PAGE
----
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Processes, Methods, And Theories For Cubes (Week 9)

I’ve always been a big fan of being silent for the early part of my critiques.  Cold reads are really the only way to find out if the language of the artwork is resonating with the viewers as I intend.  You find out really quick if what you are doing is working or not.  Then after fifteen minutes or so I will start to answer questions, some of which are brought up during my time of silence.  From here, the critique is generally an open conversation between me and the group.

This week’s critique will be an interesting one.  Usually I have the time to plan out a finished installation or concept but I have been given three days notice.  Honestly, I am not sure what I am going to set up and I am a bit afraid that it may be a bit flat.  I will be trying to have my mock up for thesis pretty well finished as well as a presentation of a new grid.  If I can find the time I will have a surprise to present as well.  Oh and I will have a statement completed that will find its way into conversation.

There have been a lot of things happening the past week, mostly writing and planning.  I spent the early part of the week writing a paper for Gallery and Curatorial Practices.  I highly recommend going to the Columbus Museum of Art to see the new photography show called “The Sun Placed in the Abyss”.  The show focuses on themes surrounding photography and cinema where the sun is the subject of the work.  The show explores technological, historical, cliche, scientific, and experimental themes.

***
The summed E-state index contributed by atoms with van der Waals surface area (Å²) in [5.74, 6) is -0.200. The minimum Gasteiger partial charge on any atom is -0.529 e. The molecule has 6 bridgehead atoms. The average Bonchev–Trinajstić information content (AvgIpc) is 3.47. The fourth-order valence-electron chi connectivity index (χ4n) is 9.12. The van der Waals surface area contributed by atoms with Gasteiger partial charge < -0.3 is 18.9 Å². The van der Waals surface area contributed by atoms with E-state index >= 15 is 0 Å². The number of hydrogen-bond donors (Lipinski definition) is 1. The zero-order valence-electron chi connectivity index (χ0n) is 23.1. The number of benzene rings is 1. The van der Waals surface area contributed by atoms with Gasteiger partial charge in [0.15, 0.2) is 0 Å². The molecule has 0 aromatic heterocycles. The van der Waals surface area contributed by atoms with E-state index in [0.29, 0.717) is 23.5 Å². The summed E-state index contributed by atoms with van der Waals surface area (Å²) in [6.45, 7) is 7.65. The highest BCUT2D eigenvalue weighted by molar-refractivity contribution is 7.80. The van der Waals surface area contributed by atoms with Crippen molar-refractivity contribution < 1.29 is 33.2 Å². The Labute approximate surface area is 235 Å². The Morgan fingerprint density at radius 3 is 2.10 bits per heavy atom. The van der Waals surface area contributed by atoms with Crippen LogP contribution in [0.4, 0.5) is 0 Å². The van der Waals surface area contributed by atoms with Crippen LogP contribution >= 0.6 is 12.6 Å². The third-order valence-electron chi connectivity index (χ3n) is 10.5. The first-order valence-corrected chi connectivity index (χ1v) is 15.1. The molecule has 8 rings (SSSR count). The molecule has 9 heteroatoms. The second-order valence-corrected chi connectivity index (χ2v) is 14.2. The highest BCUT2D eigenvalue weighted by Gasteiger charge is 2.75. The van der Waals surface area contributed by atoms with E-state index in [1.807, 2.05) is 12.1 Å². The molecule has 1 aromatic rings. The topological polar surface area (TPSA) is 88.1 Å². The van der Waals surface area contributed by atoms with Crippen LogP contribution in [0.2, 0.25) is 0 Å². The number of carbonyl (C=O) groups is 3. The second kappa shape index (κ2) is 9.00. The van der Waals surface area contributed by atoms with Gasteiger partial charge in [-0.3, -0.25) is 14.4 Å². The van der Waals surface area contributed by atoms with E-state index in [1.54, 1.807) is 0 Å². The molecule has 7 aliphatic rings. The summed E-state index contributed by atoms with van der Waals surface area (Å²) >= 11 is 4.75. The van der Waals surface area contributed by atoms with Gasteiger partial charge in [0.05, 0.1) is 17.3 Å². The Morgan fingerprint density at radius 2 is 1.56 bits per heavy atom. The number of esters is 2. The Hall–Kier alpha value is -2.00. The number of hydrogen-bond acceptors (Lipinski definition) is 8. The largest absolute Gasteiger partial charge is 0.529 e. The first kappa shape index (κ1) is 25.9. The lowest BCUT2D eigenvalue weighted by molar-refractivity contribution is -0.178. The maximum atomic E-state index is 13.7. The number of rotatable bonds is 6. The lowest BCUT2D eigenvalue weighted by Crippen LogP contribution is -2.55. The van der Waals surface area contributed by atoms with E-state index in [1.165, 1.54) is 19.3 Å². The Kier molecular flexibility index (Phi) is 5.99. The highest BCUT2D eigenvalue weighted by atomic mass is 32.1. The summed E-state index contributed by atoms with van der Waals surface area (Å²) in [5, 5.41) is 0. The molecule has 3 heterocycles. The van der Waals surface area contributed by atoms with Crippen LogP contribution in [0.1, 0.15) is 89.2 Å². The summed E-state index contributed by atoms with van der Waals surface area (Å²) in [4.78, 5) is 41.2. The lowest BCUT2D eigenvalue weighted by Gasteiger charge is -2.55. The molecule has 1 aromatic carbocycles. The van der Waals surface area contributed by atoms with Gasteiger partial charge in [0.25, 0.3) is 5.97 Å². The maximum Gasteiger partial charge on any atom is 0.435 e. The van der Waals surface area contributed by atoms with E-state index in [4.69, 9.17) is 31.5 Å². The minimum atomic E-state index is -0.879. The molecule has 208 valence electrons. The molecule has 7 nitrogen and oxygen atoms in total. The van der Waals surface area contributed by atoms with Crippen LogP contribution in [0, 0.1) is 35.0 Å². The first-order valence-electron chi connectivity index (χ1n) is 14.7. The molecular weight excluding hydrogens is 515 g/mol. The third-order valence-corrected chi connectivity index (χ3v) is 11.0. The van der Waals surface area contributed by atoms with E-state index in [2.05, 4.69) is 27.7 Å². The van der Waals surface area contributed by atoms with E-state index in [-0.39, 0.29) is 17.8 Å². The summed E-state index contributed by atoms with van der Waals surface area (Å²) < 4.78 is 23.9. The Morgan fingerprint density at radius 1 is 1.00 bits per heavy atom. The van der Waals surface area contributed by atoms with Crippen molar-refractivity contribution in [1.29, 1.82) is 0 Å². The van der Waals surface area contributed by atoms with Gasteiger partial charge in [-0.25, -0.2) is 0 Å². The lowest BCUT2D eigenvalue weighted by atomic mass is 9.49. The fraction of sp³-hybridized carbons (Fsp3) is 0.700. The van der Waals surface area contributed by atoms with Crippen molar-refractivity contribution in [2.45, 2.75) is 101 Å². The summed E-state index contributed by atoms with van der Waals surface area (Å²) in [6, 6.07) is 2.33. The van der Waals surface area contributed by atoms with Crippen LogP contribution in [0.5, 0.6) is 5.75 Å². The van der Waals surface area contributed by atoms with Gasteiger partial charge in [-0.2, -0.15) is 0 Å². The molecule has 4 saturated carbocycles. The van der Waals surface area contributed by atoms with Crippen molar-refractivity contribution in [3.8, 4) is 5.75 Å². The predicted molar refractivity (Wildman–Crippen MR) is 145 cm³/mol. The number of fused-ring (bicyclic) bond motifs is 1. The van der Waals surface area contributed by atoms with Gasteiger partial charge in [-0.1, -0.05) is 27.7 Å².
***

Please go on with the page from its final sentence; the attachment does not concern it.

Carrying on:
The next major project was creating  and presenting a lecture as part of a panel that Molly put together for the Mid America College Art Association in Cincinnati.  The panel was titled “MFA in Visual Arts: New Project, Working and Teaching in a Multidisciplinary Project Based Program”.  It was a really great experience giving a lecture in front of complete strangers.  Luckily my girlfriend videotaped my section, so I will get the chance to watch myself and critique my behavior.  I’ll give more of these lectures in the future for sure.

On top of that I spent some time completing my response to Paul’s piece in The Call and Response show.  I created another cube illusion but painted it with a Piet Mondrian themed color pallet.  I would have never colored a cube this way if it weren’t for the show and I would have thus never discovered how interesting it is to walk around in this state.  Maybe I will have a chance to do this later on this semester but, I had intended on building 50+ of these sort of leaning cube for my next critique.  I have already ordered the steel for them.  I can almost guarantee that my critique will be about planning my ambitious thesis goals.

The final excitement of the week was the preparation made for the bronze pour next tuesday.  The oven will be loaded tomorrow evening.  I am attempting to bronze a jade plant.  If this experiment works, I will be thoroughly impressed with the potential of bronze.  What started out as a personal endeavour turned into an eight hour commitment.  I left Battelle at 12:30 after helping a few of the undergraduates complete their molds.  The plaster room is a wreck but, rightly so.

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